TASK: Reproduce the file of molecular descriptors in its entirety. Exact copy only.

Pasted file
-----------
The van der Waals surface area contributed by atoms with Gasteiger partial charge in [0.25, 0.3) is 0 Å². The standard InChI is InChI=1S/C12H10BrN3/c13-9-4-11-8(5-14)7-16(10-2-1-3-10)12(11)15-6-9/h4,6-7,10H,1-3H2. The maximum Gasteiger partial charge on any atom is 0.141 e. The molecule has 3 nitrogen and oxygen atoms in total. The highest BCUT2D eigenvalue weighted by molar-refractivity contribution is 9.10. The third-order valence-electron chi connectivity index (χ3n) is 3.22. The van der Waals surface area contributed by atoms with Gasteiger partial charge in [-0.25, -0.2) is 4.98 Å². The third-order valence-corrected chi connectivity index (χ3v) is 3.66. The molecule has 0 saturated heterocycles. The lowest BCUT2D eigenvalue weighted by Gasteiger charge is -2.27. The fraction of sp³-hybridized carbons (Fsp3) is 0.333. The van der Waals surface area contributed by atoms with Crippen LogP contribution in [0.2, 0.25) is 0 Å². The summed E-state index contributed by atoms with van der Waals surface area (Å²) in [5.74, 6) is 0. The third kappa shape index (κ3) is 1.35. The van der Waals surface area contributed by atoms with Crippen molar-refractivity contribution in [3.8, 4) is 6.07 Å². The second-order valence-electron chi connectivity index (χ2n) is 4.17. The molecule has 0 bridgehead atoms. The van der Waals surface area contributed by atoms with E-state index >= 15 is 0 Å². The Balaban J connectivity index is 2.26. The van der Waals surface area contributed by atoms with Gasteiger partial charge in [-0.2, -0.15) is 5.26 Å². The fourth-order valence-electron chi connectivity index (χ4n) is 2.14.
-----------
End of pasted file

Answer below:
The van der Waals surface area contributed by atoms with Gasteiger partial charge in [0.25, 0.3) is 0 Å². The standard InChI is InChI=1S/C12H10BrN3/c13-9-4-11-8(5-14)7-16(10-2-1-3-10)12(11)15-6-9/h4,6-7,10H,1-3H2. The maximum Gasteiger partial charge on any atom is 0.141 e. The molecule has 3 nitrogen and oxygen atoms in total. The highest BCUT2D eigenvalue weighted by molar-refractivity contribution is 9.10. The third-order valence-electron chi connectivity index (χ3n) is 3.22. The van der Waals surface area contributed by atoms with Gasteiger partial charge in [-0.25, -0.2) is 4.98 Å². The third-order valence-corrected chi connectivity index (χ3v) is 3.66. The molecule has 0 saturated heterocycles. The lowest BCUT2D eigenvalue weighted by Gasteiger charge is -2.27. The fraction of sp³-hybridized carbons (Fsp3) is 0.333. The van der Waals surface area contributed by atoms with Crippen LogP contribution in [0.2, 0.25) is 0 Å². The summed E-state index contributed by atoms with van der Waals surface area (Å²) in [5.74, 6) is 0. The third kappa shape index (κ3) is 1.35. The van der Waals surface area contributed by atoms with Crippen molar-refractivity contribution in [3.8, 4) is 6.07 Å². The second-order valence-electron chi connectivity index (χ2n) is 4.17. The molecule has 0 bridgehead atoms. The van der Waals surface area contributed by atoms with E-state index >= 15 is 0 Å². The Balaban J connectivity index is 2.26. The van der Waals surface area contributed by atoms with Gasteiger partial charge in [-0.2, -0.15) is 5.26 Å². The fourth-order valence-electron chi connectivity index (χ4n) is 2.14.